One thing we noticed that we had not seen before is that the butterfly's body has the same iridescent blue pattern as the wings.  If your click on the photo to zoom in you will be able to see for yourself.

There was not much water in Big Cedar Creek but what was there made great reflections of the late afternoon light.   It made the creek look like a river of gold.   A great excuse to sit on the rocks beside the creek and enjoy God's creations.

We hiked up to the top of Copper Ridge but the views that day we're much to write home about.   I can imagine it could be fantastic at sunrise or sunset.

One of the landmarks along Big Cedar Creek is Big Falls, which is not more than a few feet high.  It is however very wide.   The low water level made Big Falls into lots of little falls stretching across the wide creek.  

Below is a pano of 6 individual photos stitched together.

If printed at high quality this would stretch 6 1/2 feet wide!

Our anniversary trip wouldn't be complete without a photo of the two of us standing in the creek in front of Big Falls.

We may not get back to the Pinnacle area this year but it may be a great place for wildflowers in the spring.  If you would like to check it out there is information available at the Virginia Dept. of Conservation and Recreation.

Saturday, September 4, 2010

Out With The Old, In With The New

The Siggins Photography website is getting a face lift and a new location -

The old site has served me well over the years, but some of the newer photo sharing websites offer many more services than I have time to develop and support on my old "do it yourself" website.  My old site had grown so disorganized with so many photos, galleries and photo albums that it resembled my garage! Time to start new.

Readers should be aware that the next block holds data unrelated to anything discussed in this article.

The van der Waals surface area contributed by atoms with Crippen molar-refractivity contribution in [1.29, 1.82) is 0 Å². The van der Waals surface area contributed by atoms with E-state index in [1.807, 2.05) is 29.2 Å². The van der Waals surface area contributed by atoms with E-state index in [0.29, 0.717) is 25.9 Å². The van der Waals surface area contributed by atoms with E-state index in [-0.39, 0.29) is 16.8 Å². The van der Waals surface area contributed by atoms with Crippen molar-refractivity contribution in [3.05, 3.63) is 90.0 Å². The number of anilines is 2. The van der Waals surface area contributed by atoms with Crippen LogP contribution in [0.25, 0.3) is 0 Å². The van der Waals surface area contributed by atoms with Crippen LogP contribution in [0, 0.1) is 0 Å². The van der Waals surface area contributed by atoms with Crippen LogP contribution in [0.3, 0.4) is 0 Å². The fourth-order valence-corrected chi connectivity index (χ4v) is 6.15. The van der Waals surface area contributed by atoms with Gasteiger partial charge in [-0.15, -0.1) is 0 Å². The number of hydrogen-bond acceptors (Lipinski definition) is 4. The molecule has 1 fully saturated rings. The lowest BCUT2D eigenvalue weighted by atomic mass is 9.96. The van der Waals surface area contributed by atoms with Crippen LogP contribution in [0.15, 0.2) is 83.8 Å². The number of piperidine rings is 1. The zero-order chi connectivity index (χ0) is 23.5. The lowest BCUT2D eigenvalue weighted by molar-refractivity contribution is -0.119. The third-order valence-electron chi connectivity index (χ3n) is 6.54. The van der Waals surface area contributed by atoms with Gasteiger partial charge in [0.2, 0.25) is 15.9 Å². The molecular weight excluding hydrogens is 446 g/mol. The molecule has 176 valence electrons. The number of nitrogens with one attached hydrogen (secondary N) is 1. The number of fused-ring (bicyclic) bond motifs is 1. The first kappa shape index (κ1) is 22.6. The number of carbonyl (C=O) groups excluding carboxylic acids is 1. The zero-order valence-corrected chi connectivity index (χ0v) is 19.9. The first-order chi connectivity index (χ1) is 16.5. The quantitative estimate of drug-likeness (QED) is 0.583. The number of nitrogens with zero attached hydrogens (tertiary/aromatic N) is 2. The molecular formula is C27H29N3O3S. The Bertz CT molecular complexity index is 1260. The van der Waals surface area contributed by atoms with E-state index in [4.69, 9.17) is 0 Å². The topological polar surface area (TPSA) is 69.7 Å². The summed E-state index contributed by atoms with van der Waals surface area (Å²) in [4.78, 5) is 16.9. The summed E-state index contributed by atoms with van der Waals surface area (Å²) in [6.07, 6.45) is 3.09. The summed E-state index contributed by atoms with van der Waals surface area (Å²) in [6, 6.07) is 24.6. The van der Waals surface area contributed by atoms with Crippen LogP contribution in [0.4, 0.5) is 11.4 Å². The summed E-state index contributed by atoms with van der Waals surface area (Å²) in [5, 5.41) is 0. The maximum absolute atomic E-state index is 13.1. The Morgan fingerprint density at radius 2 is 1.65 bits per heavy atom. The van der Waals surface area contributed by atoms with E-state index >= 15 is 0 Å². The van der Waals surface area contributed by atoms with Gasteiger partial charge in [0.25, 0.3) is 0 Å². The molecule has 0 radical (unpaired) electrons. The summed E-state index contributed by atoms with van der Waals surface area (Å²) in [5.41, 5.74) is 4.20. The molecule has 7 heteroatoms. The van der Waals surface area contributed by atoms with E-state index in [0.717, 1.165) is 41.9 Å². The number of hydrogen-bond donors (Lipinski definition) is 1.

Some new features include:
  • Easier to find your way around
  • Keyword search
  • View photos at different sizes or resolutions
  • Support for HD videos
  • Enhanced full screen slideshows
  • Better security
  • Prints, merchandise, and digital downloads can be purchased directly from the site.
    (The Siggins Photography logo is not on your prints)
I'm in the process of loading photos to the new site.   The old site ( is still online for the time being but will go away before the end of September.  The blog site is still available at the same web address.

Don't forget to change your favorites to add to the list.

Saturday, August 21, 2010

Ordinary Made Extraordinary - Gear Photography

There is always something to shoot.   You don't have to have a perfect day or a perfect subject.  Sometimes ordinary items can become extraordinary subjects.  This is especially true in macro or close up photography.   Here's an example.

My son Tim ordered a new set of gears for his mountain bike.  When he opened the package and I saw the repeating pattern of silvery gears I said "I've got to shoot that!".   Fortunately for me, he was lacking a tool to replace the gears so I had an extra day to try out the gear photography.

The gears themselves were interesting under normal light, but I thought adding some color would add some interest and make them eye catching.   I used the on camera flash and a second off-camera slave flash to light the gears.  I then used colored tissue paper over the flashes to add the reds, blues, and yellows.  I also used a yellow envelope behind the gears to give a stronger yellow reflection.